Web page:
Based on symbiotic system TSH06, a new symbiotic system was successfully re-constructed by co-culture of two different specified strains, anaerobic, solventogenic C. acetobutylicum TSH1 and aerobic, non-solventogenic B. cereus TSH2. Different from the traditional butanol fermentation strains, this symbiotic system showed higher oxygen tolerance and was able to produce butanol under microaerobic conditions. In 5 L bioreactor with 0.15 L/min (0.05 vvm) air sparging, 11.2 g/L butanol and 17.8 g/L ABE was obtained by the symbiotic system. This was the first report on butanol production by symbiotic system with continuous air sparging.
In this symbiotic system, B. cereus TSH2 was confirmed to be a good partner for C. acetobutylicum TSH1 by supplying an anaerobic environment. At the initial of fermentation, B. cereus TSH2 grew firstly and exhausted the residual oxygen in fermenter, then C. acetobutylicum TSH1 started to grow and produce solvents. Along with the fermentation, C. acetobutylicum TSH1 became dominant species and accounted for 99.85 % of the whole population in solventogenic phase. Increasing inoculation ratio of B. cereus TSH2 would affect butanol producing ability of the symbiotic system, but the relative abundance of each strain was not affected in the final broth, and C. acetobutylicum TSH1 was dominant species no matter how inoculation ratio was changed. The high ratio of Clostridium and low ratio of Bacillus composition during fermentation process indicated that this symbiotic system was an effective and easily controlled cultivation model for ABE fermentation under microaerobic conditions. It may be an attractive approach for butanol production.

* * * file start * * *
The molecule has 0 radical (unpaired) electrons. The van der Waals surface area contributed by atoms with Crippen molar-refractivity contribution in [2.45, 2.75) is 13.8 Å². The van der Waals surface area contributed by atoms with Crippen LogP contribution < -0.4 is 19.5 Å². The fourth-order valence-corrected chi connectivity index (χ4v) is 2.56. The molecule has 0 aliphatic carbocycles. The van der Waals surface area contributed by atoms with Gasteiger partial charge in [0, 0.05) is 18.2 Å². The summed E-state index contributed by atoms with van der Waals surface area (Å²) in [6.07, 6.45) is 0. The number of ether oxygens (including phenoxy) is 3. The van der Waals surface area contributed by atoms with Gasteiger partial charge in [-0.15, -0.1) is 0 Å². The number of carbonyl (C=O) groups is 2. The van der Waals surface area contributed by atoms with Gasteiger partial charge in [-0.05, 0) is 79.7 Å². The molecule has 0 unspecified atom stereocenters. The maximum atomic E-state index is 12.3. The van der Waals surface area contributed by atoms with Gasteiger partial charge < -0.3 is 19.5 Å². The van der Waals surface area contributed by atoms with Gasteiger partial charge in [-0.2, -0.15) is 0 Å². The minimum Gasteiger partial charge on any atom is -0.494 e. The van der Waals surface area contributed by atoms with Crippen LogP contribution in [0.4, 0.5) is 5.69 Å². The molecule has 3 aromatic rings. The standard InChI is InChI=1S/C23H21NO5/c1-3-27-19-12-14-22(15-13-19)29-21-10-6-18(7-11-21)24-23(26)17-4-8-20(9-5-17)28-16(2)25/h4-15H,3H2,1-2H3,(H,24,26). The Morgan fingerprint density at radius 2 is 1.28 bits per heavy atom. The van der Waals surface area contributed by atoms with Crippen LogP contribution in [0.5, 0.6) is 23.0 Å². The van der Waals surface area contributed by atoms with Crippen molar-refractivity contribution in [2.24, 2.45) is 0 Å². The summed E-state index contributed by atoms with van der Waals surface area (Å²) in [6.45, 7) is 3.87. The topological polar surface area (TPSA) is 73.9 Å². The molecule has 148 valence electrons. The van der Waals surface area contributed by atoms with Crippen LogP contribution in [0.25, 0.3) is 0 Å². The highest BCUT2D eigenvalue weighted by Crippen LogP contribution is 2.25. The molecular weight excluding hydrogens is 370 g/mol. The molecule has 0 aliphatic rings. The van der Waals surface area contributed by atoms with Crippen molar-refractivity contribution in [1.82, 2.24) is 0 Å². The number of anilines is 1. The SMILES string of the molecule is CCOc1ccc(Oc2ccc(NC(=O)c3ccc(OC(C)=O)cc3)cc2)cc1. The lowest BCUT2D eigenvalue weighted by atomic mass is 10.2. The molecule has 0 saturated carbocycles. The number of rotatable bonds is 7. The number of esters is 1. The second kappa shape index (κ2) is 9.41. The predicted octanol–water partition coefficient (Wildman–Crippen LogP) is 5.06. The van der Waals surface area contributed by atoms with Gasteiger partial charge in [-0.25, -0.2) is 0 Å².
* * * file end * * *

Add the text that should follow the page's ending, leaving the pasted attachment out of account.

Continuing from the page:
Strains and medium
Both of C. acetobutylicum TSH1 and B. cereus TSH2 were isolated from TSH06, which was isolated from corn powder in the agricultural areas around the campus . The stock culture was maintained in the form of a spore suspension in 25 % glycerol and frozen at −80 °C.